RetailTechNews’ weekly roundup brings you up-to-date research findings from around the world. In this week’s edition: UK publishers given more data by Amazon; Push for a wider roll-out of Amazon Pay; Amazon struggles in Brazil.
UK publishers given more data by Amazon
Amazon is introducing two tools for U.K. publishers designed to help them tap into the e-commerce giant’s shopper data.
One of the tools, called ‘Shopping Insights’, lets publishers view the Amazon shopping habits of their site visitors. For instance, based on those users’ shopping behaviours on Amazon, publishers can view which proportion of their site visitors are in the market for or have bought TVs.
Publishers can then use that data to inform their editorial teams to write more around items that their site visitors are searching and buying on Amazon. Publisher sales teams can also use the shopping-habit data in their collateral when pitching to clients who want to target an audience that Amazon data shows is visiting that publisher’s site.
Shopping Insights is a product that Amazon has tested in the U.S. with partners like Bauer, but it hasn’t been fully rolled out to the U.K until very recently and is still in beta phase.
The second product offering, ‘Direct Deals’, which is also in beta phase in the U.K. This enables a publisher to agree to a private-marketplace deal on reserved inventory, and that is based on Amazon e-commerce data, according to publisher sources. Details on what specific data haven’t yet been fully disclosed, but one of the options will be for publishers to overlay Shopping Insights data into the PMP offering, which they can do on either a fixed-fee or floor-price model agreed on between advertiser and publisher, according to publisher sources.
Push for a wider roll-out of Amazon Pay
Amazon is asking traditional brick-and-mortar stores to start accepting its mobile payments platform, Amazon Pay, anonymous sources told The Wall Street Journal. The company has its sights set on gas stations and restaurants as well as other stores that don’t directly compete with its extensive retail offerings.
Amazon Pay, which has been around since 2007, has seen limited adoption. Currently, you can use Amazon Pay to shop online with “tens of thousands” of third-party merchants, including Dyson and bedding retailer Parachute, and make purchases in Amazon’s retail stores. You can also order products with Amazon Pay through Alexa-enabled devices. Amazon promises that shoppers will have no fees, and sellers will have minimal ones.
Amazon has incorporated QR codes into its own retail stores, suggesting it might do the same if other brick-and-mortar stores sign on. That would put it closer to China’s e-commerce giant Alibaba and its Alipay platform than a rival to Apple Pay, which relies on NFC technology.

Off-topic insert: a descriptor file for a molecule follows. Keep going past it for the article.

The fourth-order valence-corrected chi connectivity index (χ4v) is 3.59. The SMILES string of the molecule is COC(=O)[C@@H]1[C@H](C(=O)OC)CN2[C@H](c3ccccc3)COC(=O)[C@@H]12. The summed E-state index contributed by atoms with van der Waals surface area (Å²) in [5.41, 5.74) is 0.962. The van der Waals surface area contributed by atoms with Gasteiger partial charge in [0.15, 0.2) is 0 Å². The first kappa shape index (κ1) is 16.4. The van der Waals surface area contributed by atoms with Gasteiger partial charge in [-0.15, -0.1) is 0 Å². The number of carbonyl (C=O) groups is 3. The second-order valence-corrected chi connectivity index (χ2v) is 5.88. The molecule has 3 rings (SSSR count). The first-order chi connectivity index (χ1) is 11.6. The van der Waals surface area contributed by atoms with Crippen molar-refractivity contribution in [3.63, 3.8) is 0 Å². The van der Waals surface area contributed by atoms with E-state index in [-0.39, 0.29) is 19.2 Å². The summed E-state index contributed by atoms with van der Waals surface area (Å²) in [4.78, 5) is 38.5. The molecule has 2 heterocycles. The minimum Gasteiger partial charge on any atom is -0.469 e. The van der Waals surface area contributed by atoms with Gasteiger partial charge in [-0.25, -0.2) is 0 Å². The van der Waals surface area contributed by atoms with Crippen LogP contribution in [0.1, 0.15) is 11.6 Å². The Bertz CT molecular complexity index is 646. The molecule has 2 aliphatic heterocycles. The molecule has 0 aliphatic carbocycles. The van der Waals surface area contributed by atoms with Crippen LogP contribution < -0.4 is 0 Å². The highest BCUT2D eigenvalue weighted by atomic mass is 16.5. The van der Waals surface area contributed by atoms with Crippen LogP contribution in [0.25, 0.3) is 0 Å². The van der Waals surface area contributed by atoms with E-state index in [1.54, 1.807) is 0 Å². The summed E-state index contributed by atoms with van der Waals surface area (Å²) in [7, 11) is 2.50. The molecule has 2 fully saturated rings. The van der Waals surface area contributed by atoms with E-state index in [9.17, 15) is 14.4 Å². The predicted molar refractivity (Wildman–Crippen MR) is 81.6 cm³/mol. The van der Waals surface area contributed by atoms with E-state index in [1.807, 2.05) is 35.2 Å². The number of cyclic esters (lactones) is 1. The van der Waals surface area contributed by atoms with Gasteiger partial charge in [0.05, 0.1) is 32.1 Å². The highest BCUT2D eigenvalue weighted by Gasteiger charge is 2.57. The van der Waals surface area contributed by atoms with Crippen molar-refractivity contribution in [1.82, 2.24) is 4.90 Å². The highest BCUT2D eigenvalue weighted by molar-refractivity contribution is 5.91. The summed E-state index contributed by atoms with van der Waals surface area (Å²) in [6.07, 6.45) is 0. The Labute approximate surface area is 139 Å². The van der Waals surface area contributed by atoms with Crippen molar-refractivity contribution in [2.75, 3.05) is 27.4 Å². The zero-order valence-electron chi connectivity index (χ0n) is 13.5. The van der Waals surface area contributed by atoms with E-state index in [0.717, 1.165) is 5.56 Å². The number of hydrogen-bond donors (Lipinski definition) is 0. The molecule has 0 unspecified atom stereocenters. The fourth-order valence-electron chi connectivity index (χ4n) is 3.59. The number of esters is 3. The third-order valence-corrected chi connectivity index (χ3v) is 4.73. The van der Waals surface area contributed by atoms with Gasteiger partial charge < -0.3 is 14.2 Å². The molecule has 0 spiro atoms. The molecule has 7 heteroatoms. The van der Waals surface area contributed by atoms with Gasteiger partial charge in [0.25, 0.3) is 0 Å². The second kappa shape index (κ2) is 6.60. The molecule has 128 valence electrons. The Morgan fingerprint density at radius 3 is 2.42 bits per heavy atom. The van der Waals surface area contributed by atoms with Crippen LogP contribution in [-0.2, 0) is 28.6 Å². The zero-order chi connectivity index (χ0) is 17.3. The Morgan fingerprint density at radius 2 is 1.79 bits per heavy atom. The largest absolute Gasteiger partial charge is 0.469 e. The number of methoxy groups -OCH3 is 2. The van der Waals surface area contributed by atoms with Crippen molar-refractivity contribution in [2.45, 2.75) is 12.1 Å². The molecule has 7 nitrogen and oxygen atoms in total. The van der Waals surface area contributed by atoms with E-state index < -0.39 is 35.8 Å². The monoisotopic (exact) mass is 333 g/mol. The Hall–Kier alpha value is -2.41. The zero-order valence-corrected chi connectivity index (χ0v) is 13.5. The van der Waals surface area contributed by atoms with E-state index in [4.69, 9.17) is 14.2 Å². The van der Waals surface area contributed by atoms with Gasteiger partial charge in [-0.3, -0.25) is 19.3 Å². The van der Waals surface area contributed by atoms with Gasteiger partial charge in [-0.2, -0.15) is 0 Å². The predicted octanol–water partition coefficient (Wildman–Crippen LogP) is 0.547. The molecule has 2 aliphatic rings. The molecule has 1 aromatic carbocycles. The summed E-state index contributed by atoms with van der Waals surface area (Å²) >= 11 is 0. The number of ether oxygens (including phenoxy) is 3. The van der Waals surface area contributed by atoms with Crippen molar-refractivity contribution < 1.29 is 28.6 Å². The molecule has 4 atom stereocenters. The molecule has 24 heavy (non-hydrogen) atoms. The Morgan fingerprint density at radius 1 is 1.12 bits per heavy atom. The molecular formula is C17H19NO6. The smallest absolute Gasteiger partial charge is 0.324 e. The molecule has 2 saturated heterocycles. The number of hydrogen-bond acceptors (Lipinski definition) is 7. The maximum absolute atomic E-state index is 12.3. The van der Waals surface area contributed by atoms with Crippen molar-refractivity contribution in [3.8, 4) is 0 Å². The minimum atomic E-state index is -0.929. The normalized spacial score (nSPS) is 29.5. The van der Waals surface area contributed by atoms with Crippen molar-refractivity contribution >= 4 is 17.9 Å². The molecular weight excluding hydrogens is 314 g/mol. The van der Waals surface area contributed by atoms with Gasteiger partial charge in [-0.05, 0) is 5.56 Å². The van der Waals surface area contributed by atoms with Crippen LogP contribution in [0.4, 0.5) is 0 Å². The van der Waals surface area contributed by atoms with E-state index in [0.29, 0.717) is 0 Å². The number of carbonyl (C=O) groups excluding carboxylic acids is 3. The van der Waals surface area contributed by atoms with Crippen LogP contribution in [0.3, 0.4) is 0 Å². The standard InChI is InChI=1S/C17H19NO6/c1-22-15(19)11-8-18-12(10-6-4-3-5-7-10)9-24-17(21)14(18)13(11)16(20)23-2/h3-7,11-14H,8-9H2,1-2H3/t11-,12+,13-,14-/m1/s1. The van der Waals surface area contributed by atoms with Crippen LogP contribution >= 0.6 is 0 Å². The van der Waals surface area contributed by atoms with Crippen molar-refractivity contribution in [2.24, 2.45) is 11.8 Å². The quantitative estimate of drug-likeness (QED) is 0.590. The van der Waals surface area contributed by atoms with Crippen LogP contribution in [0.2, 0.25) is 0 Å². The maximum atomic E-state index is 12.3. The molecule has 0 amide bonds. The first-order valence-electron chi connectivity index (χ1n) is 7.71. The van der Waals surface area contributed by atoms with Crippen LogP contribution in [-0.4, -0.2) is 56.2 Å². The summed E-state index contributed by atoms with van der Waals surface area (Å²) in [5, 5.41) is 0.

There are a number of advantages QR codes have over NFC tags. Lower-end smartphones all have cameras that can be used to scan QR codes, while only a small percentage of phones have NFC tags. It’s also more affordable and feasible for a small business owner to print out some QR codes and tape them to a wall or desk, rather than invest in a pricey NFC terminal.
Amazon struggles in Brazil
Amazon.com Inc is struggling to ramp up its operations in Brazil, a promising market that so far has proven difficult for the world’s largest online retailer to crack.
Challenges include the nation’s tangled tax system, complicated logistics and testy relations with some prominent vendors, who say the Seattle behemoth has shown little flexibility in negotiating even though it is still a minor e-commerce player in Brazil.
Several well-known firms here, including Brazilian fashion label AMARO and footwear and accessory retailer Arezzo Industria e Comercio SA, have declined Amazon’s offers to sell their goods on its platforms.
However, no one is counting Amazon out. The company continues to push ahead with plans to construct its own in-house fulfilment and delivery network in Brazil, tasks that currently are handled by the vendors whose merchandise it sells on its site.
Despite this, that initiative is taking longer than expected and, when finally unveiled, is likely to be modest in scope compared to its operations in other emerging markets such as India and Mexico, according to interviews with current and former employees, manufacturers, consultants and others with knowledge of the effort.
While Amazon has expanded rapidly in some emerging markets, it continues to play catch-up in Brazil, where strong local competitors dominate. Shares of homegrown e-commerce players B2W Cia Digital SA and Magazine Luiza SA have risen sharply over the past year.